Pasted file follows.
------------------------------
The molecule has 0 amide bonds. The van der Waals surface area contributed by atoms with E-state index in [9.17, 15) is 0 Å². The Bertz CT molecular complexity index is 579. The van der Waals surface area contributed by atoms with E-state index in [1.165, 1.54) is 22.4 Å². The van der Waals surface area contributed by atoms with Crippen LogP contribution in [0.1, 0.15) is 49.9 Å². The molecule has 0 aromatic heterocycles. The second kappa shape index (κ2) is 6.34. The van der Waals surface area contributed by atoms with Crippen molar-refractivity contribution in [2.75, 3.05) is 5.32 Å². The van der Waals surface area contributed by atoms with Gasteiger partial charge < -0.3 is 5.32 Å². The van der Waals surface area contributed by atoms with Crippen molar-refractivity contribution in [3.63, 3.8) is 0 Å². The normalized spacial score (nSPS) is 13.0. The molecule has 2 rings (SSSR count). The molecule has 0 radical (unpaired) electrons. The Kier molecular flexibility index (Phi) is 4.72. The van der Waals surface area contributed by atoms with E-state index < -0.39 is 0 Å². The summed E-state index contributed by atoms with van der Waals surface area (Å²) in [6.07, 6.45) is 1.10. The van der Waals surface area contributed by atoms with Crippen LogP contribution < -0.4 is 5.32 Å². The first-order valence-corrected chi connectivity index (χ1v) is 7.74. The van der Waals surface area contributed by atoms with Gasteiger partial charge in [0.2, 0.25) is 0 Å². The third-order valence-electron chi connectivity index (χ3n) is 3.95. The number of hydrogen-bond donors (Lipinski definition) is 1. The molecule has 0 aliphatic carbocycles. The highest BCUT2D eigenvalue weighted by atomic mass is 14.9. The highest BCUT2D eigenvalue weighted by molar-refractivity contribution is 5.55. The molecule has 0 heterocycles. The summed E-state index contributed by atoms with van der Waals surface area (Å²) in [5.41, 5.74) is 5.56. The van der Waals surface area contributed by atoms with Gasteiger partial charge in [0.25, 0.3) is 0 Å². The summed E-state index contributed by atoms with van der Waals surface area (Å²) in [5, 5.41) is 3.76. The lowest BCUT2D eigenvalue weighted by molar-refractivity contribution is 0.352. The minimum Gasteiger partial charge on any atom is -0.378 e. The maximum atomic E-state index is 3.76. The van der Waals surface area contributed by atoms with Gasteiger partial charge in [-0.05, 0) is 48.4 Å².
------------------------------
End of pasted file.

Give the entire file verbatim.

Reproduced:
The molecule has 0 amide bonds. The van der Waals surface area contributed by atoms with E-state index in [9.17, 15) is 0 Å². The Bertz CT molecular complexity index is 579. The van der Waals surface area contributed by atoms with E-state index in [1.165, 1.54) is 22.4 Å². The van der Waals surface area contributed by atoms with Crippen LogP contribution in [0.1, 0.15) is 49.9 Å². The molecule has 0 aromatic heterocycles. The second kappa shape index (κ2) is 6.34. The van der Waals surface area contributed by atoms with Crippen molar-refractivity contribution in [2.75, 3.05) is 5.32 Å². The van der Waals surface area contributed by atoms with Gasteiger partial charge < -0.3 is 5.32 Å². The van der Waals surface area contributed by atoms with Crippen molar-refractivity contribution in [3.63, 3.8) is 0 Å². The normalized spacial score (nSPS) is 13.0. The molecule has 2 rings (SSSR count). The molecule has 0 radical (unpaired) electrons. The Kier molecular flexibility index (Phi) is 4.72. The van der Waals surface area contributed by atoms with E-state index < -0.39 is 0 Å². The summed E-state index contributed by atoms with van der Waals surface area (Å²) in [6.07, 6.45) is 1.10. The van der Waals surface area contributed by atoms with Crippen LogP contribution < -0.4 is 5.32 Å². The first-order valence-corrected chi connectivity index (χ1v) is 7.74. The van der Waals surface area contributed by atoms with Gasteiger partial charge in [0.2, 0.25) is 0 Å². The third-order valence-electron chi connectivity index (χ3n) is 3.95. The number of hydrogen-bond donors (Lipinski definition) is 1. The molecule has 0 aliphatic carbocycles. The highest BCUT2D eigenvalue weighted by atomic mass is 14.9. The highest BCUT2D eigenvalue weighted by molar-refractivity contribution is 5.55. The molecule has 0 heterocycles. The summed E-state index contributed by atoms with van der Waals surface area (Å²) in [5.41, 5.74) is 5.56. The van der Waals surface area contributed by atoms with Gasteiger partial charge in [0.25, 0.3) is 0 Å². The summed E-state index contributed by atoms with van der Waals surface area (Å²) in [5, 5.41) is 3.76. The lowest BCUT2D eigenvalue weighted by molar-refractivity contribution is 0.352. The minimum Gasteiger partial charge on any atom is -0.378 e. The maximum atomic E-state index is 3.76. The van der Waals surface area contributed by atoms with Gasteiger partial charge in [-0.05, 0) is 48.4 Å².